This is the blog where we dissect the opening sentences of popular works of fiction. Few people outside of the writing community know how much blood, sweat, and tears go into crafting the perfect Opening Line; and for that reason, I want to bring attention to the incredible work that a writer puts into these first few words. Today we will examine Jeffrey Eugenides’ Middlesex.
First, let’s look at the blurb:
In the spring of 1974, Calliope Stephanides finds herself drawn to a classmate at her girls’ school in Grosse Point, Michigan. That passion — along with her failure to develop — leads Callie to suspect that she is not like other girls. The explanation for this is a rare genetic mutation — and a guilty secret — that have followed Callie’s grandparents from the crumbling Ottoman Empire to Prohibition-era Detroit and beyond, outlasting the glory days of the Motor City, the race riots of 1967, and the family’s second migration, into the foreign country known as suburbia. Thanks to the gene, Callie is part girl, part boy. And even though the gene’s epic travels have ended, her own odyssey has only begun.
Now, let’s examine the Opening Line:
“I was born twice: first, as a baby girl, on a remarkably smogless Detroit day in January of 1960; and then again, as a teenage boy, in an emergency room near Petoskey, Michigan, in August of 1974.”
Hold on, what? Exactly. That’s how the author wants you to react.
Let’s break this down.
“I was born twice: first as a baby girl, on a remarkably smogless Detroit day in January of 1960…”
The very first four words can be interpreted in a religious sense. Most Christians believe in being born again. From those words alone, maybe there’s nothing new here…but hold on, the weirdness is coming.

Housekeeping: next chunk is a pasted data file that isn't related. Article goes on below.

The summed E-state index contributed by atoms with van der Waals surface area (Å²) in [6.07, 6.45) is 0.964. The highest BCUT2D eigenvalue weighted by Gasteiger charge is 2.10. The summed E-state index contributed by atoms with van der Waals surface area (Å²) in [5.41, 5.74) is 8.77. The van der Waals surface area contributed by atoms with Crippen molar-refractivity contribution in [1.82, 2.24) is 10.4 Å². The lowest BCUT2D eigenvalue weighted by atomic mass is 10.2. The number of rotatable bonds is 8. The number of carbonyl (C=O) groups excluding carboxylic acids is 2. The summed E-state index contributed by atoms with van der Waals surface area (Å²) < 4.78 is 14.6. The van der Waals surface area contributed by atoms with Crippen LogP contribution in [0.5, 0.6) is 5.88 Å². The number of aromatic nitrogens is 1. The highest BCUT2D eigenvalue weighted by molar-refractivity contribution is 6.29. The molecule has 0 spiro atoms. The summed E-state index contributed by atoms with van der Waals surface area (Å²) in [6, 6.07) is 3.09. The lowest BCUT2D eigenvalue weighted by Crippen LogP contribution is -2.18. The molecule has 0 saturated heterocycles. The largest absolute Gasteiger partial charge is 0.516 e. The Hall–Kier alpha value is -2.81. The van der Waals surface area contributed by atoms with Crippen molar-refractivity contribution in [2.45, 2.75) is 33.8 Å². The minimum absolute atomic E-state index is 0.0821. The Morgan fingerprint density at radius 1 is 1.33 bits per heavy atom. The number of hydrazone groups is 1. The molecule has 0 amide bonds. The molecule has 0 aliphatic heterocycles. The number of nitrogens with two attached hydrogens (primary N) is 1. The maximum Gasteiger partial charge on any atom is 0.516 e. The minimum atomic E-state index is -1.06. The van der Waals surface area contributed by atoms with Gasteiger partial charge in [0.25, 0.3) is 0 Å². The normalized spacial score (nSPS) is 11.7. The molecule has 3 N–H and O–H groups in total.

“…first as a baby girl, on a remarkably smogless Detroit day in January of 1960…”
Okay, we’re actually making a comment about age and gender. If the next line were to say, but then again as a woman; still, nothing new here.
Let’s also take the serene January day, which is important. It was a nice day. The reader envisions a calm and peaceful day. Maybe there was a light snow. It might have been picturesque, but that’s all about to change.
“…and then again, as a teenage boy…”
Here’s where everything changes. How does one go from being born a baby girl to being born again as a teenage boy? What’s happening here? Is this metaphorical or literal?
“…in an emergency room near Petoskey, Michigan in August of 1974.”
In an emergency room? Well, that seems pretty literal. And if this story were about a transgender child who had an operation to reassign her sex, wouldn’t this be scheduled, and not in an emergency room?
The scene has definitely changed. We went from a calm day as a newborn baby in 1960 to the madness of an emergency room 14 years later. When I picture an emergency room, I think of something that happened unexpectedly: an accident or a major health scare. Since this is the when the narrator describes becoming a teenage boy, this alludes to a major plot point.
In this line, becoming a teenage boy appears to be completely unexpected and accidental. So what just happened?
If you want to find out, click on the Barnes & Noble link.
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